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Re: Reader Case Study-- Should I pay my Husband's Student Debt?
« Reply #77 on: July 30, 2015, 07:17:49 AM »
Ouch some of this is harsh, but true.

For what it's worth I think you've adulted pretty well - with room for improvement. 

I like this

Right now, you have the potential to get a guaranteed 5.8% return on investment by paying down your loans as fast as possible. It still counts as savings, even when you're filling a hole instead of building a pile.

You are contributing 10,800/year to your 401k's. That 10,000 will have to be earned in each future year you carry your loans.

I would only contribute to the 401k if there was a match.

Then here's how I see it:

Student Loans: $725/ mo.
529 College Savings Plan: $100/ mo.
Emergency Fund: $300/ mo.
Home Improvement/ Maintenance: $300/ mo.
Vacation Fund: $200/ mo.
His 401K: $450/ mo.
Her 401K: $450/ mo.

= $2,525

You can have those loans paid off in 22 months.

Then you can invest 2525 a month into your 401k for 10 years and have $436,000. Also because you are putting that much into your 401k, you'll lower your taxes, and a quick guess look like $5000 less a year in taxes, and you still have 500/month more you could contribute to your 401k.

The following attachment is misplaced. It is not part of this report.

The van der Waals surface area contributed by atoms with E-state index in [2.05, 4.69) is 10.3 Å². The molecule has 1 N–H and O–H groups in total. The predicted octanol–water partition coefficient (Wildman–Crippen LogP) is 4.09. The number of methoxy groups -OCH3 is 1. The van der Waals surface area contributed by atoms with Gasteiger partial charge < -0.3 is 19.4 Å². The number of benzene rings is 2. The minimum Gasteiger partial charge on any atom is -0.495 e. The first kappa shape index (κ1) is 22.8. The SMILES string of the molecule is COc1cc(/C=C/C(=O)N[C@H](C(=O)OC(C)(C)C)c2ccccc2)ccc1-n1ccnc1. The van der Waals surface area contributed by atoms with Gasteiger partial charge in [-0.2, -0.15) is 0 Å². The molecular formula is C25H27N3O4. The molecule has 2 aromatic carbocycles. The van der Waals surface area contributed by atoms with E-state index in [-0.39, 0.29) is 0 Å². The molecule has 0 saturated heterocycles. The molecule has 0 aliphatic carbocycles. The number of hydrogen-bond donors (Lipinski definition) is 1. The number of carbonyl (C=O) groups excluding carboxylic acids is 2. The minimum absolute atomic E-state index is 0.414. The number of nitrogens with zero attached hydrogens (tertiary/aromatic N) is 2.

And this doesn't even account for the $700 of 'misc' money you eat in sushi every month :) so, there's another $8000 a year you could use to pay off that loan and then proceed to eat half of it and travel on the other half in just 18 months!

With the exception that I personally would keep saving some money as an all-around E-fund.  Because without an e-fund every unexpected something ends up on a card, at which point its easy to say "well, since we've already had to put money on credit what difference does a tad bit more make to buy this X, Y, Z that we really need..."

I have a couple of 529s that I opened for my young children.  But once I discovered MMM I stopped contributing to them as I realized that getting in tip-top financial shape will help my children out far more than a piddly amount in a 529.  (For comparison I have 3 kids and our household income is ~$85,000, no debt at all but it still makes more sense for me to prioritize upping the 401k and savings then it does to contribute to a 529.) In your case a 529 shouldn't even be on the radar.

LilithPaul